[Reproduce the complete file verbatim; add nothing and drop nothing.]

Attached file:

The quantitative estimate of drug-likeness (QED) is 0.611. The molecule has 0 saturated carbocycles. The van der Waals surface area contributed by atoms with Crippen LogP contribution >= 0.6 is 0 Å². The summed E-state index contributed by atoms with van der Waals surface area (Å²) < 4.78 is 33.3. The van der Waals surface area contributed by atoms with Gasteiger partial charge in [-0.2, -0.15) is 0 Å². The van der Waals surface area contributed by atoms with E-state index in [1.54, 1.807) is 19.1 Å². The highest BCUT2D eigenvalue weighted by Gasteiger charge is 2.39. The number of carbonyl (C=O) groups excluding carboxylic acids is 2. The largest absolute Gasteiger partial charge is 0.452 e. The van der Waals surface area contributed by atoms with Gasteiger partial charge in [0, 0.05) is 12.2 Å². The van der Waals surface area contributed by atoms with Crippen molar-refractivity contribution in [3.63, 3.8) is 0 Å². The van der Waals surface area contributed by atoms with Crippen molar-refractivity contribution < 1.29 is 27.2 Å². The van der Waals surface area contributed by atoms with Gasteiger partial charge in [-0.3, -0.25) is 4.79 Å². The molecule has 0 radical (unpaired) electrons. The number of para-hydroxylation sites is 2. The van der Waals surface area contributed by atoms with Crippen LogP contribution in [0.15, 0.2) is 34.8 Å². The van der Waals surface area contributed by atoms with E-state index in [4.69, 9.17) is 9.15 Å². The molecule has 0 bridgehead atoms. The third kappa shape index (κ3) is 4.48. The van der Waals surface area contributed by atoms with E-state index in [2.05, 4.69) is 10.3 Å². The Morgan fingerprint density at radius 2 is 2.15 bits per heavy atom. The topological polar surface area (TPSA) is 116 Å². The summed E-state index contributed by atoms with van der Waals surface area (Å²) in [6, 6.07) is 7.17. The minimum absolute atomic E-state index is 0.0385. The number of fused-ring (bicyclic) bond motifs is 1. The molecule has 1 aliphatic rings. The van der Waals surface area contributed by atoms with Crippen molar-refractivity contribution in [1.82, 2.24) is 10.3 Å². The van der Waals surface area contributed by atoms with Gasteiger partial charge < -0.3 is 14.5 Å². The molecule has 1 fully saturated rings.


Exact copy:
The quantitative estimate of drug-likeness (QED) is 0.611. The molecule has 0 saturated carbocycles. The van der Waals surface area contributed by atoms with Crippen LogP contribution >= 0.6 is 0 Å². The summed E-state index contributed by atoms with van der Waals surface area (Å²) < 4.78 is 33.3. The van der Waals surface area contributed by atoms with Gasteiger partial charge in [-0.2, -0.15) is 0 Å². The van der Waals surface area contributed by atoms with E-state index in [1.54, 1.807) is 19.1 Å². The highest BCUT2D eigenvalue weighted by Gasteiger charge is 2.39. The number of carbonyl (C=O) groups excluding carboxylic acids is 2. The largest absolute Gasteiger partial charge is 0.452 e. The van der Waals surface area contributed by atoms with Gasteiger partial charge in [0, 0.05) is 12.2 Å². The van der Waals surface area contributed by atoms with Crippen molar-refractivity contribution in [3.63, 3.8) is 0 Å². The van der Waals surface area contributed by atoms with Crippen molar-refractivity contribution < 1.29 is 27.2 Å². The van der Waals surface area contributed by atoms with Gasteiger partial charge in [-0.3, -0.25) is 4.79 Å². The molecule has 0 radical (unpaired) electrons. The number of para-hydroxylation sites is 2. The van der Waals surface area contributed by atoms with Crippen LogP contribution in [0.15, 0.2) is 34.8 Å². The van der Waals surface area contributed by atoms with E-state index in [4.69, 9.17) is 9.15 Å². The molecule has 0 bridgehead atoms. The third kappa shape index (κ3) is 4.48. The van der Waals surface area contributed by atoms with E-state index in [2.05, 4.69) is 10.3 Å². The Morgan fingerprint density at radius 2 is 2.15 bits per heavy atom. The topological polar surface area (TPSA) is 116 Å². The summed E-state index contributed by atoms with van der Waals surface area (Å²) in [6, 6.07) is 7.17. The minimum absolute atomic E-state index is 0.0385. The number of fused-ring (bicyclic) bond motifs is 1. The molecule has 1 aliphatic rings. The van der Waals surface area contributed by atoms with Crippen molar-refractivity contribution in [1.82, 2.24) is 10.3 Å². The van der Waals surface area contributed by atoms with Gasteiger partial charge < -0.3 is 14.5 Å². The molecule has 1 fully saturated rings.